• 2019-07
  • 2019-08
  • 2019-09
  • 2019-10
  • 2019-11
  • 2020-03
  • 2020-07
  • 2020-08
  • br Discussion In this study cancer survivors in the communit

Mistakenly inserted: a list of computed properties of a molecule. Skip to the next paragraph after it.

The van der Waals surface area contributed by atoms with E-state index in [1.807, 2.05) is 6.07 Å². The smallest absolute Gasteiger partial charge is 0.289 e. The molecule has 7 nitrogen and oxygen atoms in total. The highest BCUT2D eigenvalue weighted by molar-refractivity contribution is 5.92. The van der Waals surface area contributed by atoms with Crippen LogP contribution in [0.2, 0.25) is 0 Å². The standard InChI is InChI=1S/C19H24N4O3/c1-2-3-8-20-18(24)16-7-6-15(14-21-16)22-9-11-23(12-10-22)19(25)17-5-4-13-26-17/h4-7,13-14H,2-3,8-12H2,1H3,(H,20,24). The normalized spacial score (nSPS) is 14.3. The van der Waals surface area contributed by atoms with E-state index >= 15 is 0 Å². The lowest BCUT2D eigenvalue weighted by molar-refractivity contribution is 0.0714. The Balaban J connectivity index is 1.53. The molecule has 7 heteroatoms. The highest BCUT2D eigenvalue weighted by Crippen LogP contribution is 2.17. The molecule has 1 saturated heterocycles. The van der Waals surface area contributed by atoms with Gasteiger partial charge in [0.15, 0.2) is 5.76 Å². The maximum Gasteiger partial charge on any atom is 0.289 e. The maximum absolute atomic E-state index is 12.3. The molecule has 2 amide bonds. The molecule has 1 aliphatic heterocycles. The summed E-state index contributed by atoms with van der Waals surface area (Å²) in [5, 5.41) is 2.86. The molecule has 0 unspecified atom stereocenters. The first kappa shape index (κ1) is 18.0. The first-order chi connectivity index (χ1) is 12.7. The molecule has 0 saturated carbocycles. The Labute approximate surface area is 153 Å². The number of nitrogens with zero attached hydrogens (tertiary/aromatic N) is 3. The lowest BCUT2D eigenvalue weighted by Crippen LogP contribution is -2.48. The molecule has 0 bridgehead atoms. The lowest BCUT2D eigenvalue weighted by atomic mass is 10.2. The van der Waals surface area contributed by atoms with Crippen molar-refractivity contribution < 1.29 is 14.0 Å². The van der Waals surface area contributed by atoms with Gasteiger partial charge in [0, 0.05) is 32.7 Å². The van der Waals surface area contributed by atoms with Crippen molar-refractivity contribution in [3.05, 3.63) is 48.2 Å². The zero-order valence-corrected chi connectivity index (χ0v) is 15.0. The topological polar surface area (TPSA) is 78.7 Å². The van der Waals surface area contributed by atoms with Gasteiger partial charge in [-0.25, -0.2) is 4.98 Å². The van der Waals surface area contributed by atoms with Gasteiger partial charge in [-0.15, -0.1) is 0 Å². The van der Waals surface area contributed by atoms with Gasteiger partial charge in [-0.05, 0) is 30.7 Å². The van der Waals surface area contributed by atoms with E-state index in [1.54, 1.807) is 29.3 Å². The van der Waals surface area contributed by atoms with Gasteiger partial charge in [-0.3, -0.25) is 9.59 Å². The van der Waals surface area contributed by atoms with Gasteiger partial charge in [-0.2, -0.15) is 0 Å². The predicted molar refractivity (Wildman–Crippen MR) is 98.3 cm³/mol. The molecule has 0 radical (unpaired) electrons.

Discussion In this study, cancer survivors in the BMS 986120 had a 1.56-fold increased association of MeS compared to the CNDZ, corresponding to prevalences of 25.7% and 18.8%, respectively. The prevalence of MeS was lower in cancer survivors than in those with chronic diseases. The prevalence of MeS in cancer survivors reported in previous studies was inconsistent, ranging from 26% to 55% from studies conducted in western countries [[9], [10], [11], [12]] and from 16% to 28.5% from studies conducted in Korea [7,8]. The prevalence of MeS in this study was closer to that reported in a population-based nationwide representative study in Korea [7]. Additionally, cancer survivors in western countries had a 1.6 to 2.1-fold increased prevalence of MeS [[9], [10], [11], [12]], compared to a 1.2-folds increase in Korea [7,8]. The results of the current study showed that the individual MeS components were also significantly higher in cancer survivors compared to those in the CNDZ. The apparent prevalence of increased MeS components among cancer survivors compared to the general population has been reported in other studies, including a higher prevalence of increased waist circumference [12], triglyceride levels [12], and HDL levels [7,12,43], supporting our findings. However, previous studies did not compare MeS in cancer survivors with subjects with chronic disease, based on the potential classification of cancer as a chronic disease. We observed that the prevalence of MeS and each of its components were higher in cancer survivors compared to the prevalence in the CNDZ, but lower than that in the CDZ. In general, cancer survivors had a higher prevalence of MeS compared to that of the general population, but the prevalence of MeS varied according to cancer type. In gastric cancer survivors, the second-most common cancer in Korea [44], we observed decreased a prevalence of MeS, although the difference was not statistically significant. Previous studies have reported significantly decreased ORs for MeS (OR = 0.37, CI = 0.27–0.50; OR = 0.42; CI = 0.20–0.86) in gastric cancer survivors [7,8]. A similar trend was observed for the components of MeS, with decreased OR for increased waist circumference and triglyceride levels in gastric cancer survivors, similar to a study finding in a Korean population [7]. This could be because those who underwent major upper gastrointestinal surgery had higher weight loss [45]. Additionally, liver cancer survivors showed lower a prevalence of high triglyceride levels compared with those of the CNDZ. A study showed decreased hepatic triglyceride levels after hepatectomy [46]. Our study did not collect data on treatment methods in the cancer survivors; thus, we were unable to determine whether the survivors of these two types of cancers had undergone surgery. However, as surgery is the common treatment for liver [47] and gastric cancers [48], we could assume that gastrointestinal tract or liver surgery may influence our results. A previous studies reporting lower prevalence of MeS in gastric cancer survivors also did not consider treatment modalities [7,8]. We observed a higher prevalence of MeS among colorectal, breast, cervical, lung, thyroid, prostate, and bladder cancer survivors compared to that in the CNDZ. Previous studies also showed a higher prevalence of MeS in colorectal [49], breast [8,12], cervical [50], prostate [8], and bladder cancer survivors [49], supporting our findings on the prevalence of MeS according to cancer type. The increased prevalence of MeS in colorectal cancer survivors may be induced by metabolic abnormalities such as fasting insulin resistance or hyperinsulinemia [51]. Prostate and breast cancer patients are exposed to treatment modalities that are known to increase the prevalence of metabolic abnormalities [52,53]. Additionally, breast cancer survivors may experience MeS due tamoxifen or aromatase inhibitor usage [8]. Although we did not have data regarding the subjects’ treatment history, medication therapy can lead to MeS or complications [16,17]; thus, it is likely that cancer treatments influenced the increased prevalence of MeS in cancer survivors.